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January 5, 2017 Special Dispatch No. 6730

Egyptian Writers Argue Over Mosques' Calls To Prayer Using Loudspeakers

January 5, 2017
Egypt | Special Dispatch No. 6730

For several years, Egypt's Ministry of Religious Endowments has been attempting to get mosques to limit their use of loudspeakers for the five-times-daily call to prayer and even for broadcasting the prayers themselves, which is a source of disturbance for local residents. In April 2015, the ministry issued a directive permitting electronic amplification only for Friday services and for the five calls to prayer on other days, and specifying the precise time the calls must be broadcast. The directive also stipulated that violation would be punishable by docking the salaries of the relevant authorities.[1]

Additionally, in late November 2016, it was reported that the ministry was testing a system for broadcasting a single series of calls to prayer and a single Friday prayer service across the country, to be rolled out first in Cairo and its environs, in order to prevent the cacophony of multiple simultaneous calls and prayers.[2]

A debate recently developed on this issue among journalists writing for the Egyptian daily Al-Masri Al-Yawm. The debate followed the November 14, 2016 publication of an article by the paper's owner and founder Salah Diab, a businessman who also writes under the pen name Newton, criticizing mosques' use of amplification, and arguing that the public calls themselves had been necessary in the early Islamic period when people did not have watches and everyone needed reminding that it was time to come pray. Today, he wrote, the amplified calls constitute "noise pollution" that damages the environment, and particularly disturbs children and the sick and elderly. Diab added that some Islamic countries currently ban amplified calls to prayer, and that it detracts from the importance of the religion and the respect due it.

Nihad 'Asqalani, a former aide to Egypt's foreign minister and former ambassador to Lebanon, wrote an article supporting Diab's view, as did senior Al-Masri Al-Yawm writer Osama Al-Ghazali Harb, who stated that amplification is an environmental and public nuisance and that it should be banned entirely for smaller mosques. Both argued that, unlike the imams themselves, there is nothing in the religion that promotes amplification and it does not indicate piety.

On the other hand, Al-Masri Al-Yawm columnist 'Abd Al-Nasser Salama, who is a former editor of the official daily Al-Ahram, criticized Diab and the others, saying that the calls to prayer disturb no one, and they should not provoke the public in this way. If they don't like the noise, he wrote, they should keep their distance from mosques.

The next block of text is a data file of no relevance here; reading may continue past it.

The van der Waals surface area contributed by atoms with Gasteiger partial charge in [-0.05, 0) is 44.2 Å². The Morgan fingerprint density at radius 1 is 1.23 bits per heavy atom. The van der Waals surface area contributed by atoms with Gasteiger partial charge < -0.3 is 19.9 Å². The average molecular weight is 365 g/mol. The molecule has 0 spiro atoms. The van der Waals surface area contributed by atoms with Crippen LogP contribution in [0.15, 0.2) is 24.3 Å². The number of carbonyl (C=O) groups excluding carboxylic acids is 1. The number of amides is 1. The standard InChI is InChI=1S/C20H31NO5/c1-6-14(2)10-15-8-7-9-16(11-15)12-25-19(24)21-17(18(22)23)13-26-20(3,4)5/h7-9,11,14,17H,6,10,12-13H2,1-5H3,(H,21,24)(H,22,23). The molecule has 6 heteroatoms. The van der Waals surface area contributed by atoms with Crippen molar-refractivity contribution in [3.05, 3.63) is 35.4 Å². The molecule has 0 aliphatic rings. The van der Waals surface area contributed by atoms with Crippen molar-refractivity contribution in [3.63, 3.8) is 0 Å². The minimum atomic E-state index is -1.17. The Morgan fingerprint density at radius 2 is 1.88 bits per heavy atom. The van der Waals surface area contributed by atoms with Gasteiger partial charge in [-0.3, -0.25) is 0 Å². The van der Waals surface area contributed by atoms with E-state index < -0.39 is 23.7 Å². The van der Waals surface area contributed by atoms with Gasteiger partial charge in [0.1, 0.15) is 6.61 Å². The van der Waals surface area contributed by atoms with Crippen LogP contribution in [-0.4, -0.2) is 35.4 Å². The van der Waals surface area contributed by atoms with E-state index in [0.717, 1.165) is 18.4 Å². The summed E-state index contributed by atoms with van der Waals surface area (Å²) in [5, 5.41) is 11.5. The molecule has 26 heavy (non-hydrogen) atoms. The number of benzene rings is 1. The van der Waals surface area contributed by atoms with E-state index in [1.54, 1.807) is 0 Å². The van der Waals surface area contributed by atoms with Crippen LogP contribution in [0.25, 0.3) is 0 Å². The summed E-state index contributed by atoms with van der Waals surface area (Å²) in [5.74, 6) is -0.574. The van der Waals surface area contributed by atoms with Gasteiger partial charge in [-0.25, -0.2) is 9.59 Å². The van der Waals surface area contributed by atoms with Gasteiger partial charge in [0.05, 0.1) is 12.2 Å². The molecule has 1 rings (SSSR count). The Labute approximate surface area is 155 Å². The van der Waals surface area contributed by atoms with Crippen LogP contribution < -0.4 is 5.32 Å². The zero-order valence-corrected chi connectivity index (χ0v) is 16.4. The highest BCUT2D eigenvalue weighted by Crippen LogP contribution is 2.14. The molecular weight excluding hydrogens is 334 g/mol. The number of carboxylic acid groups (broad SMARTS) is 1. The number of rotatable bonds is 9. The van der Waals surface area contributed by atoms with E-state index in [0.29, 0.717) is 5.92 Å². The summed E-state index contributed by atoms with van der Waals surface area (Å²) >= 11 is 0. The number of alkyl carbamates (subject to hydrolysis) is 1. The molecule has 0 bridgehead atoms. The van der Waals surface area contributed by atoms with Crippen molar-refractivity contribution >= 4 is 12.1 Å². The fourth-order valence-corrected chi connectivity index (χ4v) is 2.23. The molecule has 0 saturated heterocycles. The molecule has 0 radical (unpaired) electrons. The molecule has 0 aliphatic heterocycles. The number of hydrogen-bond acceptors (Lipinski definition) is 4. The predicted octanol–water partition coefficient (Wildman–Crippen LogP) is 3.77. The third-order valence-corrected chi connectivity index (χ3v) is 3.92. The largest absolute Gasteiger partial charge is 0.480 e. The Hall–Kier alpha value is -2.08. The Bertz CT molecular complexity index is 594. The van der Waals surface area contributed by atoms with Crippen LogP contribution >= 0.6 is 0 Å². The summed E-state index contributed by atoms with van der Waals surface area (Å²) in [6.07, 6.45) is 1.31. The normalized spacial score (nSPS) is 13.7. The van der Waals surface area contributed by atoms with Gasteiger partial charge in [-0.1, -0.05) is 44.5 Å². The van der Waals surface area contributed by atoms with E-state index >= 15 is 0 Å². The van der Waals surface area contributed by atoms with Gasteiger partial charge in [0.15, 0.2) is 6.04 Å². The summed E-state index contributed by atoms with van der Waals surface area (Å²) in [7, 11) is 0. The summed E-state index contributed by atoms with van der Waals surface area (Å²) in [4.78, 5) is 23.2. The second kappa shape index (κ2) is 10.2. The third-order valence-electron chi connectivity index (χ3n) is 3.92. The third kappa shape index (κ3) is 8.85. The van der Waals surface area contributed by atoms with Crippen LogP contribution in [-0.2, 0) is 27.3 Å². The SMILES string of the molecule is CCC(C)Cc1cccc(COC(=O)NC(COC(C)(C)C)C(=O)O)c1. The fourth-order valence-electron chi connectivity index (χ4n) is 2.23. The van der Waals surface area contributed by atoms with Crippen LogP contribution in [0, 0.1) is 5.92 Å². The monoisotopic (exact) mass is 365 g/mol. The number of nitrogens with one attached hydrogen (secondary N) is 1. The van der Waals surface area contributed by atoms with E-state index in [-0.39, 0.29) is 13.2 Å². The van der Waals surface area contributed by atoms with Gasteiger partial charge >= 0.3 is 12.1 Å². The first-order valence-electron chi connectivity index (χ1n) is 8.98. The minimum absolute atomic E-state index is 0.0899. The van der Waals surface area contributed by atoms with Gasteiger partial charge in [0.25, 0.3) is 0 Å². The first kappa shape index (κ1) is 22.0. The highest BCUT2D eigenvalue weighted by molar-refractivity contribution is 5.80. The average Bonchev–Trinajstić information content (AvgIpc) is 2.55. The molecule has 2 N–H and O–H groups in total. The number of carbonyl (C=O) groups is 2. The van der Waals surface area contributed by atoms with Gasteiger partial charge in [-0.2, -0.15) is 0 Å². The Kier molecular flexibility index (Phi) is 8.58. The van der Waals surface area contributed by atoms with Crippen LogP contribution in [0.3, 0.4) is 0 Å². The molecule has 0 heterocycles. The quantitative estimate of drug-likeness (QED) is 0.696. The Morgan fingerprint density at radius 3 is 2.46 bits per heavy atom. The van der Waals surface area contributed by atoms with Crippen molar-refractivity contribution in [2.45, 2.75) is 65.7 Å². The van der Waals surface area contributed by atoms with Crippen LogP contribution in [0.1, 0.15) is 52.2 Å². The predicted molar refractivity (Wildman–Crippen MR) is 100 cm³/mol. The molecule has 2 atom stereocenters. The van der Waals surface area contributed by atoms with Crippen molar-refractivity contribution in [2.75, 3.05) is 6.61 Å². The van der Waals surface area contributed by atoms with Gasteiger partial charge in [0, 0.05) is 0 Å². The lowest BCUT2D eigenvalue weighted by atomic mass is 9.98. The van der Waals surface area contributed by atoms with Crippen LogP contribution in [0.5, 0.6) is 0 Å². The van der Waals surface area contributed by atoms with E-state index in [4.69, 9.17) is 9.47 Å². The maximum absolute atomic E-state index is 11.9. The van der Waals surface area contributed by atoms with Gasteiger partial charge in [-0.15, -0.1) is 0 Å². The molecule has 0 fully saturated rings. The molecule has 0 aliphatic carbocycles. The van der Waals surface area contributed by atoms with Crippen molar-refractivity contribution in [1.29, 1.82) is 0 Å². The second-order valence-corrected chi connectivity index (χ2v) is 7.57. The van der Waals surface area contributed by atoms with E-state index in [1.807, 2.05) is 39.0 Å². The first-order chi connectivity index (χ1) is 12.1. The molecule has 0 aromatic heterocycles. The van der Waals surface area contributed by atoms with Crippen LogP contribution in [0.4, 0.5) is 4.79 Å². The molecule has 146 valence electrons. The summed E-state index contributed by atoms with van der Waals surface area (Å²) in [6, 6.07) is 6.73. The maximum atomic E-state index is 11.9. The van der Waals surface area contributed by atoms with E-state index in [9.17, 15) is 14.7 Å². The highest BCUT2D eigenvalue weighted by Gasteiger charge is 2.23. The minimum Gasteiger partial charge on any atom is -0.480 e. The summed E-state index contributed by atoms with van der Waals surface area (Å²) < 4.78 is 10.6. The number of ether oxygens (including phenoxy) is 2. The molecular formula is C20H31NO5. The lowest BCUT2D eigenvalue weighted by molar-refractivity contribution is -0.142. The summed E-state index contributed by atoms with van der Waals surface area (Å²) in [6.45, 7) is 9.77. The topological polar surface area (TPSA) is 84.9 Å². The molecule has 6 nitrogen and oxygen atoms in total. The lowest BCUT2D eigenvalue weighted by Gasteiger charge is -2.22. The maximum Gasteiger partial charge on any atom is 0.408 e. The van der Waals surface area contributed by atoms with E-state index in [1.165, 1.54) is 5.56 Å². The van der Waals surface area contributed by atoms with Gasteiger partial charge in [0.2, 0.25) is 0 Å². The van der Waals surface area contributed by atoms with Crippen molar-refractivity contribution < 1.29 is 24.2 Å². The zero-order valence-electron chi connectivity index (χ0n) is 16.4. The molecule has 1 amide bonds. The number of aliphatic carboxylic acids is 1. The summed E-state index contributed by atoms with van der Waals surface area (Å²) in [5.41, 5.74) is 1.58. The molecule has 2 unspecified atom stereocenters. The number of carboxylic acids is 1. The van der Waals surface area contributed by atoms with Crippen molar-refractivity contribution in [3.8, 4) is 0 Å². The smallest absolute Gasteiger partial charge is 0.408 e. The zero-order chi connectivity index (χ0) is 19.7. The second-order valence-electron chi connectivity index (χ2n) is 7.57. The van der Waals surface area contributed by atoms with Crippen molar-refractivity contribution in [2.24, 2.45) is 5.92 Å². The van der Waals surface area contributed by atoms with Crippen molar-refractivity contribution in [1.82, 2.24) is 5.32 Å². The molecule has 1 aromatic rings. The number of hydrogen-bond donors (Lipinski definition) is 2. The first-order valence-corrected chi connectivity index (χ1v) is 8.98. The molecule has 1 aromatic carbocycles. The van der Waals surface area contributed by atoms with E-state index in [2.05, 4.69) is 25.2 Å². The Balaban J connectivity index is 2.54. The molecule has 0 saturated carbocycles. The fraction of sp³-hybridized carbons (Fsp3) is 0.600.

In a rebuttal article, Diab stressed that he was not complaining about the calls to prayer, only about their volume when amplified, and reiterated that they do indeed harm the environment and disgrace the religion.

It should be mentioned that this debate took place as Israel was debating a law banning similar amplification by mosques; however, only Salama referred to this.

The following report will highlight excerpts from the debate in the Egyptian press on this issue:

 


Salah Diab (image: Al-Masri Al-Yawm, Egypt, June 21, 2014)

 

Owner Of Egyptian Daily: Amplification Of Call To Prayer Constitutes Noise Pollution

In a November 14, 2016 article titled "The Minaret Wars," Salah Diab, writing under the pen name Newton, criticized the use of mosque loudspeakers due to the excessive noise it creates. He wrote: "My grandson came to visit me; I live in an area that is packed with mosques, both large and small. We strolled together in my garden, conversing quietly and innocently, as is natural for a grandfather and his grandson. The time for afternoon prayer came, and suddenly we heard a sound like an explosion, bursting forth from dozens of loudspeakers in the area all at once. I was startled to see my grandson start to cry, and that he was fearful and terrified.

"I drew him close to me in an attempt to reassure him. I was at a loss – what should I say? Should I apologize for what scared him? Should I tell him, 'Don't be afraid, my little one – these are merely innovations in our praiseworthy religion?' How could I explain to him that ignorance prevails in the country?

"The mosques have been taken over by those who are boastful and who compete with each other to have the loudest voice, by means of microphones! Perhaps the loudspeakers will increase the value of the religion!

"Since then, I have been confused and ashamed. Every time voices burst forth from the loudspeakers all around me, I remember that day, and that little one's terror, and it deeply saddens me.

"The same thing happens with Friday sermons – dozens of sermons mix together, blaring from mosque loudspeakers in every neighborhood, and it is impossible to tell them apart, or to focus on a single one; they infiltrate, uninvited, into homes.